After enrolling in a special topics astronomy course offered at the University of Michigan-Flint, Patrick Ross, a 2015 graduate with a bachelor's degree in physics, found himself fascinated with the field of astrophysics. The combination of interesting coursework and strong faculty mentorship is what drove Ross to embark on a six-year journey from intern to manager at Flint's Longway Planetarium.
When Ross began his academic journey at UM-Flint, he started looking for ways to connect with faculty and immerse himself in research. He found those opportunities through Rajib Ganguly and James Alsup, both associate professors of physics. The pair were focused on the areas of quasars, which are massive celestial objects emitting large amounts of energy, and black holes.
"Being able to sit down directly with the faculty as an undergraduate student and have a research group to look at problems in astronomy was very unique and influential in where I chose to go with my degree," said Ross.
During his undergraduate work, Ross began an internship as a part-time presenter, introducing and talking about show content at Longway. The experience helped build his passion for astronomy and his interest in continuing education. That interest would propel Ross to earn a master's degree in physics from Texas A&M University-Commerce. While in graduate school, he worked at Ritter Planetarium in Toledo, Ohio, and later found himself back in Texas in a management position at the A&M Commerce Planetarium and Observatory.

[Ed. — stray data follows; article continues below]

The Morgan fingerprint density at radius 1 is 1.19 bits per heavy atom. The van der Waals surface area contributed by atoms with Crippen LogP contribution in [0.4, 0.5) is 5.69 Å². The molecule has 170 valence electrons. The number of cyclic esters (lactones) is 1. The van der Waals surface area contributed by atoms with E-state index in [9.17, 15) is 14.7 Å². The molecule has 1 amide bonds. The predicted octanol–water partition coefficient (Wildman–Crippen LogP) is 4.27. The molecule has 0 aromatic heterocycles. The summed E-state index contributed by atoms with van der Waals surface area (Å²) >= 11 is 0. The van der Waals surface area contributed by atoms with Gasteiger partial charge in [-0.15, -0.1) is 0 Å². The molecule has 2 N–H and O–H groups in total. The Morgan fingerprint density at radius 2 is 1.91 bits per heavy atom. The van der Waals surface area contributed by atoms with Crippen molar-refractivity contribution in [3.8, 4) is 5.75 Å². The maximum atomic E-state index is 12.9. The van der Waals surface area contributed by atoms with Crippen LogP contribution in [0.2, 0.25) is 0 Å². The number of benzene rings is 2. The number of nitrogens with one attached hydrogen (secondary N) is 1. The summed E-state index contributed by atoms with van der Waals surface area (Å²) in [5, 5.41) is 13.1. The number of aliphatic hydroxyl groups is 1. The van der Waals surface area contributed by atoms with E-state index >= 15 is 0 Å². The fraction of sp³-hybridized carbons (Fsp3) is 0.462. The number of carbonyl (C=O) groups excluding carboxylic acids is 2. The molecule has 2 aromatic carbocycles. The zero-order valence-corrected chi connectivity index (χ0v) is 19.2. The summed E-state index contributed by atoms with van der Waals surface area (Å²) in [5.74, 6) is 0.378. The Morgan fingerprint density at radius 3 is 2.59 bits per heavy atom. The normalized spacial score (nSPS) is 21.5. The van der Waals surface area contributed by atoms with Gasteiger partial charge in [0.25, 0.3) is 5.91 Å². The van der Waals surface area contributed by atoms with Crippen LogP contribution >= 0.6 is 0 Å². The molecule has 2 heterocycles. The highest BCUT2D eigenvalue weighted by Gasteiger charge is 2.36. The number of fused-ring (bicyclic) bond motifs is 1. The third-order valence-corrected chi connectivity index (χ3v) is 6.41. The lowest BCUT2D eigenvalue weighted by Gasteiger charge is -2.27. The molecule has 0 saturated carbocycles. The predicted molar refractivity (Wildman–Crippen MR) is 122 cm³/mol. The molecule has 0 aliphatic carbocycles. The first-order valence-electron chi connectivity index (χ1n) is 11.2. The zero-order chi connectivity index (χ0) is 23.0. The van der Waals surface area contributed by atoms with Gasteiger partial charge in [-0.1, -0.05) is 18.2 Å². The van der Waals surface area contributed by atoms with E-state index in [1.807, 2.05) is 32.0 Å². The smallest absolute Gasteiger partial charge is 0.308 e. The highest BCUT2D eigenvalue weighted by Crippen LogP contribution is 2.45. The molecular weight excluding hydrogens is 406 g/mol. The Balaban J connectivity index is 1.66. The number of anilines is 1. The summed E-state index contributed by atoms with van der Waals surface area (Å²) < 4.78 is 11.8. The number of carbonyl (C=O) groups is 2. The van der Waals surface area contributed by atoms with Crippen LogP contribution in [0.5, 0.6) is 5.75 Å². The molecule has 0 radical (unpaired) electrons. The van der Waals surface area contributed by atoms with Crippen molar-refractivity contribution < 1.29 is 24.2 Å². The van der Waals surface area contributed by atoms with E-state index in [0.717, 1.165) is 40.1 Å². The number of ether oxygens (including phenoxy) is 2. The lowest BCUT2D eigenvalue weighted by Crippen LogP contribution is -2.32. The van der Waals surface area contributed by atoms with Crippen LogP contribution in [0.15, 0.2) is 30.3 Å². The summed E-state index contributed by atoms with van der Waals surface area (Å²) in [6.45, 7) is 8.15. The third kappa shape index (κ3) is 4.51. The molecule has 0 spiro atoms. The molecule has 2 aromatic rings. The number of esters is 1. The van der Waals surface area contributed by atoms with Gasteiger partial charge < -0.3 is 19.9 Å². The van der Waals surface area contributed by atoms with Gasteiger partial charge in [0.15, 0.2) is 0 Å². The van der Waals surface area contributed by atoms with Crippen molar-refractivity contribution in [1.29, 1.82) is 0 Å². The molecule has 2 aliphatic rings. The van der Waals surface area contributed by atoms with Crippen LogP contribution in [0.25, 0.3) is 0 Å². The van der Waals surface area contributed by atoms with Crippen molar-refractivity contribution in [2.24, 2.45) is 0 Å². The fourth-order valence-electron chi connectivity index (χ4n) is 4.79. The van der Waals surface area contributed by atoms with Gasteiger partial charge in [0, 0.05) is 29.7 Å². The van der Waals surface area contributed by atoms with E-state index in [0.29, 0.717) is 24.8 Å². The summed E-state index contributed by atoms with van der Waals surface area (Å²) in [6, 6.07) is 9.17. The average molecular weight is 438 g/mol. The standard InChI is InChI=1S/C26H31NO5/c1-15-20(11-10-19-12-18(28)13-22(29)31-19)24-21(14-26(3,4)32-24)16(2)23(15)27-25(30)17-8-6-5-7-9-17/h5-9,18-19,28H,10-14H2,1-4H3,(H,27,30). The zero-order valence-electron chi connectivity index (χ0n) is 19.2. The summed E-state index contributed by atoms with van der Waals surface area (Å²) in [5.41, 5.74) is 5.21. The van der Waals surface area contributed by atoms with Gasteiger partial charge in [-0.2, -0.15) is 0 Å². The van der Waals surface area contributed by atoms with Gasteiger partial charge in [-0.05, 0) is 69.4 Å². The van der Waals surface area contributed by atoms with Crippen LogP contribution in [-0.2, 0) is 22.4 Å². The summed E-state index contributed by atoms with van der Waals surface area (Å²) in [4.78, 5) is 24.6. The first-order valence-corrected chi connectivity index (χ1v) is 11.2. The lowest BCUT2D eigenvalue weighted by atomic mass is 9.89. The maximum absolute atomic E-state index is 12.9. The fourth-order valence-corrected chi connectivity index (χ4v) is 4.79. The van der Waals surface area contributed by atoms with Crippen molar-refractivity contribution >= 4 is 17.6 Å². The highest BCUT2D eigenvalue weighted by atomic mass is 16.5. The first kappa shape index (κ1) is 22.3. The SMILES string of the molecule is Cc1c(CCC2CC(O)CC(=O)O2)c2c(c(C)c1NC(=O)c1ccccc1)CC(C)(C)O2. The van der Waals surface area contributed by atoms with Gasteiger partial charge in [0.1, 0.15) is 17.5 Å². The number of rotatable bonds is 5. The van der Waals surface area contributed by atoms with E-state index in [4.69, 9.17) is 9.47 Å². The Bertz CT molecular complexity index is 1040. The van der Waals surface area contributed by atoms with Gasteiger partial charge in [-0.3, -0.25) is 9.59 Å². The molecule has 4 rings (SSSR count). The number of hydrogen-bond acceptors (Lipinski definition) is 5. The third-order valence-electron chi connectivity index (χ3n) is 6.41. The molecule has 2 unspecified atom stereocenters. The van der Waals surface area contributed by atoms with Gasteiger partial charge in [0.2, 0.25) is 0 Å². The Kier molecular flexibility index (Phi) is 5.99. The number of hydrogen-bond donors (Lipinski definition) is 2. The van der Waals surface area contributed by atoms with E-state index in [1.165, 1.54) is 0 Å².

While working in Texas, Ross got a tip from Ganguly – the planetarium manager position at Longway was available. Ross applied shortly after and was hired. He oversees a team of staff and educators, as well as the portable planetarium that travels from the main venue to schools outside the Flint area, thereby bringing the Longway experience to school-aged children throughout the region. Ross is also responsible for all new program content like the more recent James Webb Space Telescope images that he has included in their shows.
"Working at the planetarium is great," said Ross. "You have a very diverse group of people working together, from scientists who are published and well-known in the field, to educators with various backgrounds."
As for his time and experiences at UM-Flint, Ross believes that immersing himself in the opportunities presented by faculty is what made him successful and is an approach that current students could also benefit from.
"[Students should] find a research group or professors that will let [them] participate in a project that interests them so that they can not only learn more about the subject, but learn more about the workflow of research," he said. "It's a great experience to see what the other side of the degree looks like if you continue into the field. Diversify your research groups if you can in order to get different perspectives. Last but not least, learn computer science and learn how to code. It's becoming more important than ever in the field to have those types of skills."
Ross attributes his success in graduate school to his coding skills so that he was able to dive right into the research, while many in his cohort were still learning the ropes.
He plans to continue his career in the planetarium field and hopes to find a PhD program that bridges the gap between science and public outreach in the future.
Dayne Hopkins is the communications specialist for the College of Innovation & Technology. Contact him at email@example.com.